Musical breakups are inevitable but often for the best

When a band breaks up or goes on hiatus, it can be shocking, even devastating, to its members and listeners.

But with the music industry in a slump, breakups are more common than ever. The outlook, however, is not one of despair, but one of hope: Reunions are also starting to spread like wildfire.

Fame and fortune, if ever attained, are transient. But loyal fans are forever, as is a love of writing and performing. For this reason, several bands have not been able to resist the urge to get back together.

Phantom Planet, known for its hit “California,” went on “indefinite hiatus” in November 2008, but, surprisingly, announced via Twitter in November 2011 that a reunion was imminent.

Sure enough, a video soon appeared of the group practicing for the first time since the hiatus. They will perform two shows at the Troubadour on June 13 and June 14, and the first night is already sold out.

But not all bands get to share in the good fortune of a reunion. Other acts like Thursday and Thrice are now facing the opposite end of the spectrum: Both bands announced in November that they would be going on “indefinite hiatus.”

“Indefinite hiatus” is in quotes because fans tend to assume the worst at the mere mention of these words. In many cases, “indefinite hiatus” is a very apropos term to describe what a band is going through.

Bands have a lot on their shoulders, with pressure from financial, personal and social burdens. These stress factors don’t even include the music-making process. Sometimes, bands simply need a break, and they want to be honest with fans so they can understand not to expect anything for quite a while.

If a band goes on hiatus, there is no deadline to finish an album. They do not have to constantly keep their eyes open for touring opportunities or work on designing new merchandise. They finally get to detach themselves from the limelight and the ever-present demands of fans and record labels.

There could also be a strong chance that fans’ patience during hiatuses will pay off. Naturally inspired and prepared to face the grueling grind again, many bands come back rejuvenated, usually generating a tremendous amount of excitement and attention.

In other cases, however, “hiatus” does not even begin to encapsulate what a band is going through. For example, pop-punkers Blink-182 announced that it was going on an “indefinite hiatus” in February 2005, but it seemed clear that the band had no intention of ever making music again.

Guitarist and singer Tom DeLonge, who went on to form arena-rock act Angels & Airwaves, had no desire to be a part of the band. He even changed his phone number so there would be no way for bassist/singer Mark Hoppus or drummer Travis Barker to contact him.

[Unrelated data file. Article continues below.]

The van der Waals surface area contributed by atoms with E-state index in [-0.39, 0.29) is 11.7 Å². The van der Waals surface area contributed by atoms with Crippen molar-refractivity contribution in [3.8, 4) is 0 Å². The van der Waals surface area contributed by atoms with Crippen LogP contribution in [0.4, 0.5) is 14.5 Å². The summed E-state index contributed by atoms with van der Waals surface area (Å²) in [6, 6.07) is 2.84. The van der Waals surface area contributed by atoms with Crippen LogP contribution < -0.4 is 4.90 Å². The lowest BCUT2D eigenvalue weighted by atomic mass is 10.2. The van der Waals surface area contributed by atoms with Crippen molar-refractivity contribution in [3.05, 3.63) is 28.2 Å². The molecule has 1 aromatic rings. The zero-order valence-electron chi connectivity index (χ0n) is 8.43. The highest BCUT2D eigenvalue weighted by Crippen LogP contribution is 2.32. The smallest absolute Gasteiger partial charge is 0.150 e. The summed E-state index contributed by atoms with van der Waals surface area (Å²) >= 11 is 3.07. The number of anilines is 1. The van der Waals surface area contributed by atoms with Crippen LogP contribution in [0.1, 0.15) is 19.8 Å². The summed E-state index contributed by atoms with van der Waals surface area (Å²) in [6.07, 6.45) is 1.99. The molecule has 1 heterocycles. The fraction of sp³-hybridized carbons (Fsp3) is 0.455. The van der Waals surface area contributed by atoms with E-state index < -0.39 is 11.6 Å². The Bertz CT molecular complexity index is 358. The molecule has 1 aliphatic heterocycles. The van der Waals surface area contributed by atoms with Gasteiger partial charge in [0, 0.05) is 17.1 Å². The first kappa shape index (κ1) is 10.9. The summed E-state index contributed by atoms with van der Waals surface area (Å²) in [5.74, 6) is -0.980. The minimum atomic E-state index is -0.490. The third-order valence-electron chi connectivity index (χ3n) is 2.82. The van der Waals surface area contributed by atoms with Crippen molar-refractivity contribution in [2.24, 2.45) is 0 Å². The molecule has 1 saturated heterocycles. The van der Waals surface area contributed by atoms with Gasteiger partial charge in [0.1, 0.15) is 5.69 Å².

In response, Hoppus and Barker’s side project +44 wrote a scathing attack against DeLonge for what transpired between them. Called “No, It Isn’t,” the song appeared on +44’s 2006 album When Your Heart Stops Beating.

Surprisingly, Blink-182 reunited, likely because of a fatal plane crash that nearly killed Barker and served as a wake-up call to all three members. But Blink-182 is an excellent example of a band whose declaration of being on hiatus actually was just PR jargon to cover up what was an ugly situation within the group.

All this talk about hiatuses, however, should not detract from actual break-ups because they do occur. And when they occur, there is a strong sense of finality to them: Take the storied career of rock group R.E.M., a band with a 31-year career that only recently came to an end.

In a statement on its website, the group said, “As R.E.M., and as lifelong friends and co-conspirators, we have decided to call it a day as a band … Working through our music and memories from over three decades was a hell of a journey. We realized that these songs seemed to draw a natural line under the last 31 years of our working together,” wrote bassist Mike Mills, referencing the band’s work on its final release, the compilation Part Lies, Part Heart, Part Truth, Part Garbage 1982–2011.

It is expected that bands will get burnt out, whether they are veterans like R.E.M. or relatively new. Even with hiatuses and break-ups seemingly running rampant, there is always hope that artists will somehow release new music in the near future.

If not, the music they did make will live on in the lives of their fans.

After all, even a little band called The Beatles broke up, but no one has forgotten them yet.


Nick Mindicino is a sophomore majoring in print and digital journalism. His column “Industry Ballads” runs Fridays.